Non-violent Student Activism and Developmental Leadership, the Practicalities and Challenges By Ogunjimi James Taiwo
Activism came to be as a result of the government’s (be it military or civilian) acts of not living up to their promises and responsibilities to society. Student Unionism came naturally in Nigeria as an extension of the fight against the military. Student unionism, not only in Nigeria, but Africa has always been at the crux of national liberation movements against the military or in a nation’s push and agitation for independence from colonial masters. Examples are in Zimbabwe, South Africa, Nigeria, etc.
Student struggles and agitations then were mostly violent. It wasn’t violent because the student activists set out to be violent; it was because when they went out for their protests, their peaceful moves were met with violent repression from the military or colonial masters as the case may be. Over time, it became a generally-accepted notion that student activism must be violent. Student activism became known for leaving in its wake burnt vehicles, bloody faces, shattered windows and doors and destruction of the infrastructure existing in the campuses.
Today, almost all African countries are free from colonial masters and military rulers; hence, the natural desire to revolt violently has reduced drastically. It is not that oppression and repression has stopped, neither is it that governments now live up to their promises; it is because with democracy and civilian governments came a shift in orientation and a disdain for violent acts. Instead of breathing fire and brimstone like the military did, we have civilian leaders that speak calmly, but who are just as bad as the military- maybe even worse.
Now, despite the fact that governments are still not living up to their promises, a need for non-violent activism is important. It is important because historically, governments seldom suffer from the violence; the victims are always the students themselves. It’s the students who are clamped down on, it’s the students whose schools are locked up, it’s the students who have to cough up money for damages and yes, it’s the students who have to sit and learn in the un-conducive environment and lecture halls without windows and doors.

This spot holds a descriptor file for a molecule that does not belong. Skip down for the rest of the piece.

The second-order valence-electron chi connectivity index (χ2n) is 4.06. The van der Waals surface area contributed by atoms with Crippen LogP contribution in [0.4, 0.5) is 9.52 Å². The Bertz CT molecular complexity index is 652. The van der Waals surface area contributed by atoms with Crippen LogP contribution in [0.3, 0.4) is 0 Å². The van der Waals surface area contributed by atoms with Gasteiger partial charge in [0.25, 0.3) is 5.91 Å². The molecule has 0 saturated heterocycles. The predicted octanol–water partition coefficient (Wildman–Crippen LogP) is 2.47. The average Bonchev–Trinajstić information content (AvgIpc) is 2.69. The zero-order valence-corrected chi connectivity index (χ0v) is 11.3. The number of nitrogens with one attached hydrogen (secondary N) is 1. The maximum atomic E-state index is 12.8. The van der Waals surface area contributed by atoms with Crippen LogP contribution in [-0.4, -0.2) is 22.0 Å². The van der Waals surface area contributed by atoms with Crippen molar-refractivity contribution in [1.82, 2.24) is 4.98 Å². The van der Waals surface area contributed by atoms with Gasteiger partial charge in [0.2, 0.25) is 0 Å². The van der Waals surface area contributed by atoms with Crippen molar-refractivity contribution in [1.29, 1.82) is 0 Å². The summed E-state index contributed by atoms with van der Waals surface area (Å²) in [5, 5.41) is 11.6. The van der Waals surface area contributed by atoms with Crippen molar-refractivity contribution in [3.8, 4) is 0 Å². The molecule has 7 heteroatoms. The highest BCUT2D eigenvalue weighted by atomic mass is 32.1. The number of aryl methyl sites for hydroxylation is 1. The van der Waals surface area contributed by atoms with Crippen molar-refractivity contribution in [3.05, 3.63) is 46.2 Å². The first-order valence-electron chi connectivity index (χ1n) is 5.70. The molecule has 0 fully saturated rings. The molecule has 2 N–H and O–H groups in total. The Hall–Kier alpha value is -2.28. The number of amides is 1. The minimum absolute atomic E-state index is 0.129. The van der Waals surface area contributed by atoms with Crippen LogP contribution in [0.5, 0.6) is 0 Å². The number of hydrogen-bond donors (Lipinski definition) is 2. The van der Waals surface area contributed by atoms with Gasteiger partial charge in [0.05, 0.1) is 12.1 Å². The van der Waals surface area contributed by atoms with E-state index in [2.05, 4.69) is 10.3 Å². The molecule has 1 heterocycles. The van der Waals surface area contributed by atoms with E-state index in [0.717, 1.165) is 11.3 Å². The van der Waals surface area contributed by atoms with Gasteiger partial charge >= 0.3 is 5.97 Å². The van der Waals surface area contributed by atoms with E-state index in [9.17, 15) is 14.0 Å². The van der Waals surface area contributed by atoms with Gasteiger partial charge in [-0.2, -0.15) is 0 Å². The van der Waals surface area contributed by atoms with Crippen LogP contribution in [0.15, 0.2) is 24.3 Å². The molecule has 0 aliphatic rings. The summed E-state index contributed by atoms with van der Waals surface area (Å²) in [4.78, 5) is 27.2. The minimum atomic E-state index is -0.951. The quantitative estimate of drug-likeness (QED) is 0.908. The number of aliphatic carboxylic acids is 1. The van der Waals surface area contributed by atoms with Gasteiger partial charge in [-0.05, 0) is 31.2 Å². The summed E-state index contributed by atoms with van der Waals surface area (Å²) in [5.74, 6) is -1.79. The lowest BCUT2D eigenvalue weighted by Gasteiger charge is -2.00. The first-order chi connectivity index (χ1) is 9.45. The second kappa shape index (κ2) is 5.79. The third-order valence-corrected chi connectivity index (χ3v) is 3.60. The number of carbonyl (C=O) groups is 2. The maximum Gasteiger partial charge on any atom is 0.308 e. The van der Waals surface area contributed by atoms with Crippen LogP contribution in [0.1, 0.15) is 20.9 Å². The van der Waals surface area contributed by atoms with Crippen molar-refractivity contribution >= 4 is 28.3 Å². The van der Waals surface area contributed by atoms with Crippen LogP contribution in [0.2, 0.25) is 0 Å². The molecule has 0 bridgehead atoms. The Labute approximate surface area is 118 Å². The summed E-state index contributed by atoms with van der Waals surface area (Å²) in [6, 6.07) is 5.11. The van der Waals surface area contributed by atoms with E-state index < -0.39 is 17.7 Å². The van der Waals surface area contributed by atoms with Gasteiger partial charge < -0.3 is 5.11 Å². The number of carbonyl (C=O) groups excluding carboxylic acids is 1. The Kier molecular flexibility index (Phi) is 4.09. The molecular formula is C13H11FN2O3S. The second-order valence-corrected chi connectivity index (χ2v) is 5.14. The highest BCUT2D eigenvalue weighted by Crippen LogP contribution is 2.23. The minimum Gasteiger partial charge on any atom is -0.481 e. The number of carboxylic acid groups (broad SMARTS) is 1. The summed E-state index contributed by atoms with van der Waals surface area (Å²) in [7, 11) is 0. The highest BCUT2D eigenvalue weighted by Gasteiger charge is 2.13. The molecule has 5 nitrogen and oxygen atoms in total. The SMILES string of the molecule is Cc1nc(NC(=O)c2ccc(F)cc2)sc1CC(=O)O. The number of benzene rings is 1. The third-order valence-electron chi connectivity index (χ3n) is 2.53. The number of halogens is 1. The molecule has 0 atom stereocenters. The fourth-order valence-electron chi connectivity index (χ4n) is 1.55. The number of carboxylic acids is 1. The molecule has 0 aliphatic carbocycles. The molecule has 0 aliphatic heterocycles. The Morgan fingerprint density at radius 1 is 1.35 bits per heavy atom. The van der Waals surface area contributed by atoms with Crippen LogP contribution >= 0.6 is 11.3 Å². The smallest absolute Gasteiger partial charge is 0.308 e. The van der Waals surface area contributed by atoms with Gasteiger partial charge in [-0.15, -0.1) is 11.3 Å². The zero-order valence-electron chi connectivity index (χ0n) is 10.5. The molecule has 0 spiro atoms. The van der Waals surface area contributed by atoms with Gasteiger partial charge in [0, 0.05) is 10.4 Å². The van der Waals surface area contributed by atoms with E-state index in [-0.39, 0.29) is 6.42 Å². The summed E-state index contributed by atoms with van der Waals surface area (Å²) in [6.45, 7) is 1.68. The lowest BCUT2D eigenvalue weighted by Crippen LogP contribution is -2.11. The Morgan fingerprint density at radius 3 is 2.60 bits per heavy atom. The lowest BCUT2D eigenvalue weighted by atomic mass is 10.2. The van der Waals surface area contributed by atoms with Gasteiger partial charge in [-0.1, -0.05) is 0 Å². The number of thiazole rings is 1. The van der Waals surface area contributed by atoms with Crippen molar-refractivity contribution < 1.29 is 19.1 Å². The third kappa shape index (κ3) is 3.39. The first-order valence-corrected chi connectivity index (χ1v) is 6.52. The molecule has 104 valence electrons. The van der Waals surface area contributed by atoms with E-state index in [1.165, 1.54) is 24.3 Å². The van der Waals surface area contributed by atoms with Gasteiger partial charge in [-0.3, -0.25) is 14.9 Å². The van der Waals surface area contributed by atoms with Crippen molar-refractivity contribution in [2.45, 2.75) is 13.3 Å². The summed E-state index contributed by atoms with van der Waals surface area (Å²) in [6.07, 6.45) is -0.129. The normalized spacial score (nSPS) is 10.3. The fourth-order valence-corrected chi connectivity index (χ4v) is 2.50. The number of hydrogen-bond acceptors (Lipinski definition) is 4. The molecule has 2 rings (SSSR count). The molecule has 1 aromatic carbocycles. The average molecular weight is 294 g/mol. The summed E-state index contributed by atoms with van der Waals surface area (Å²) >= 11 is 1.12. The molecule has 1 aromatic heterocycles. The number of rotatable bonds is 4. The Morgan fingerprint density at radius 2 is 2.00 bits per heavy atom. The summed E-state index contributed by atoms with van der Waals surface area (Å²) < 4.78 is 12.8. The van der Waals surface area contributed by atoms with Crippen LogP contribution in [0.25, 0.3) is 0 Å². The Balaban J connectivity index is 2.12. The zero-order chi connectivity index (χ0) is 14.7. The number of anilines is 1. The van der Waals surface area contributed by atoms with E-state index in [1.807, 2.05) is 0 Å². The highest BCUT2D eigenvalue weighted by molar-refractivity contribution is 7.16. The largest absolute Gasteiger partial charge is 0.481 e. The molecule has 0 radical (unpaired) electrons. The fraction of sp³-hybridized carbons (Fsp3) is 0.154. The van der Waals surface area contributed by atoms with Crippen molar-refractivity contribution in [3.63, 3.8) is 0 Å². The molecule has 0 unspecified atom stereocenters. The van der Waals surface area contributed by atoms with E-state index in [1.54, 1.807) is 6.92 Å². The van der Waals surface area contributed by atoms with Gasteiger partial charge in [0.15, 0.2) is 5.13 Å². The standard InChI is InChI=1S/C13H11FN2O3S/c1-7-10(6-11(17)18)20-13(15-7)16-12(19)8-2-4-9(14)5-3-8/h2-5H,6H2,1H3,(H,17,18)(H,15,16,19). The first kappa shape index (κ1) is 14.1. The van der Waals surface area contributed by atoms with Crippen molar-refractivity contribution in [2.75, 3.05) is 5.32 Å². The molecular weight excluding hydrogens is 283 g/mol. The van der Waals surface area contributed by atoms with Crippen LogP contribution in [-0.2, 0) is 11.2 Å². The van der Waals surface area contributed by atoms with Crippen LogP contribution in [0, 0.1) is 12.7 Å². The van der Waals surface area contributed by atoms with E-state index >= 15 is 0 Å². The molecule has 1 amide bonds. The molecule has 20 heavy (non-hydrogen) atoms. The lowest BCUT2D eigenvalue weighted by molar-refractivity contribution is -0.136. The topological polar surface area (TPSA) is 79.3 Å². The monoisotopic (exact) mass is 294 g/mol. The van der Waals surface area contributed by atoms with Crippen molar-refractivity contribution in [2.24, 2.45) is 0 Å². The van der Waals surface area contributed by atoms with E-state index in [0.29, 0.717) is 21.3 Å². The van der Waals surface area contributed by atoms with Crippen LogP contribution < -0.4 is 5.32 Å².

Now, in the push for non-violent student activism, there is the need for a leadership that is ideologically grounded and that understands the basics of student unionism. Such a leader must understand where student unionism is coming from, where student unionism is currently and must have clear-cut plans on what he hopes to achieve and how he hopes to achieve it. Such a leader must understand the technicalities of student unionism. Such a leader, while making sure that he is not a puppet of the school management must know the limits of his distancing himself from the management; he must understand the limit of the school management and the reasonable limits of the state government and must recognise the limits when he sees them. It should however not stop the students from taking their ‘fight’ to whoever is responsible for creating the limits and ensuring a victory.
Now, non-violent student activism does not mean just dialogue. Non-violent student activism cannot neglect the role of protests. History has taught us that governments seldom listen to the voice of reason until they see resistance; it is when they see resistance, boycotting of lectures, crippling of activities, that they begin to listen. The role of an ideologically-grounded student leadership is to understand the three accepted steps involved in student unionism/activism: Consultation, Consolidation & Confrontation. He must understand the individual importance of each of these steps as well as their limits; he must know when to progress from one step to the other. On the whole, he must not just lead students in protest, he must understand that he is responsible for their safety and must never give them any reason to doubt him.
A real student leadership must be conscious of the different political interests poke-nosing into the student movement and must diplomatically evade or manage those interests. He must never allow himself to be put in a position where his struggles are now seen as sponsored actions. Most especially, he must understand the meaning of ‘union’ and the need to join forces together with other unions on campus, (be it the staff unions or non-teaching staff) with the understanding that it is only by presenting a unified front that victories can be won and development can come to the schools.
Olabisi Onabanjo University
Ogun State, Nigeria.
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